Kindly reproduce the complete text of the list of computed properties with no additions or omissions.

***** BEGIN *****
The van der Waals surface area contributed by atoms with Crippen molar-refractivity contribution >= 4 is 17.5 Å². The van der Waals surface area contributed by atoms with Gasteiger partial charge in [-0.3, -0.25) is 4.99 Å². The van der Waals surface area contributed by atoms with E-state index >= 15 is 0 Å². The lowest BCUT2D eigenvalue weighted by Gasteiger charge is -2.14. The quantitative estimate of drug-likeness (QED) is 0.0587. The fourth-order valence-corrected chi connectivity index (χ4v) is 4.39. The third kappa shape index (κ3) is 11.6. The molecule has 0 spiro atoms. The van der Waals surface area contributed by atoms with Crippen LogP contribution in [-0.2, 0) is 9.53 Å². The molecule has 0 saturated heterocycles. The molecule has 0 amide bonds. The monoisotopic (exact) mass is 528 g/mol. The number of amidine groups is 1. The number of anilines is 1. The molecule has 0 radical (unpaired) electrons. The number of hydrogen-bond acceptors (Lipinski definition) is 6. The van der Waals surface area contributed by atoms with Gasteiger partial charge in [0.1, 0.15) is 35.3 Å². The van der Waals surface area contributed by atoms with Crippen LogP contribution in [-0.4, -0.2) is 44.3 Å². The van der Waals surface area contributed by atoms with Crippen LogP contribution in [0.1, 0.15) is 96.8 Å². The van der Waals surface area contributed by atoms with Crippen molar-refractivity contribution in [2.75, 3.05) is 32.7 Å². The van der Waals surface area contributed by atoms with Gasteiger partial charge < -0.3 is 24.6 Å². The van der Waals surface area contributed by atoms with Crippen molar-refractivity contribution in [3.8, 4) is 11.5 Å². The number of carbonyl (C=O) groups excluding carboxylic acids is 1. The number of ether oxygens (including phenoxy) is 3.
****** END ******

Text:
The van der Waals surface area contributed by atoms with Crippen molar-refractivity contribution >= 4 is 17.5 Å². The van der Waals surface area contributed by atoms with Gasteiger partial charge in [-0.3, -0.25) is 4.99 Å². The van der Waals surface area contributed by atoms with E-state index >= 15 is 0 Å². The lowest BCUT2D eigenvalue weighted by Gasteiger charge is -2.14. The quantitative estimate of drug-likeness (QED) is 0.0587. The fourth-order valence-corrected chi connectivity index (χ4v) is 4.39. The third kappa shape index (κ3) is 11.6. The molecule has 0 spiro atoms. The van der Waals surface area contributed by atoms with Crippen LogP contribution in [-0.2, 0) is 9.53 Å². The molecule has 0 saturated heterocycles. The molecule has 0 amide bonds. The monoisotopic (exact) mass is 528 g/mol. The number of amidine groups is 1. The number of anilines is 1. The molecule has 0 radical (unpaired) electrons. The number of hydrogen-bond acceptors (Lipinski definition) is 6. The van der Waals surface area contributed by atoms with Gasteiger partial charge in [0.1, 0.15) is 35.3 Å². The van der Waals surface area contributed by atoms with Crippen LogP contribution in [-0.4, -0.2) is 44.3 Å². The van der Waals surface area contributed by atoms with Crippen LogP contribution in [0.1, 0.15) is 96.8 Å². The van der Waals surface area contributed by atoms with Crippen molar-refractivity contribution in [2.75, 3.05) is 32.7 Å². The van der Waals surface area contributed by atoms with Gasteiger partial charge < -0.3 is 24.6 Å². The van der Waals surface area contributed by atoms with Crippen molar-refractivity contribution in [3.8, 4) is 11.5 Å². The number of carbonyl (C=O) groups excluding carboxylic acids is 1. The number of ether oxygens (including phenoxy) is 3.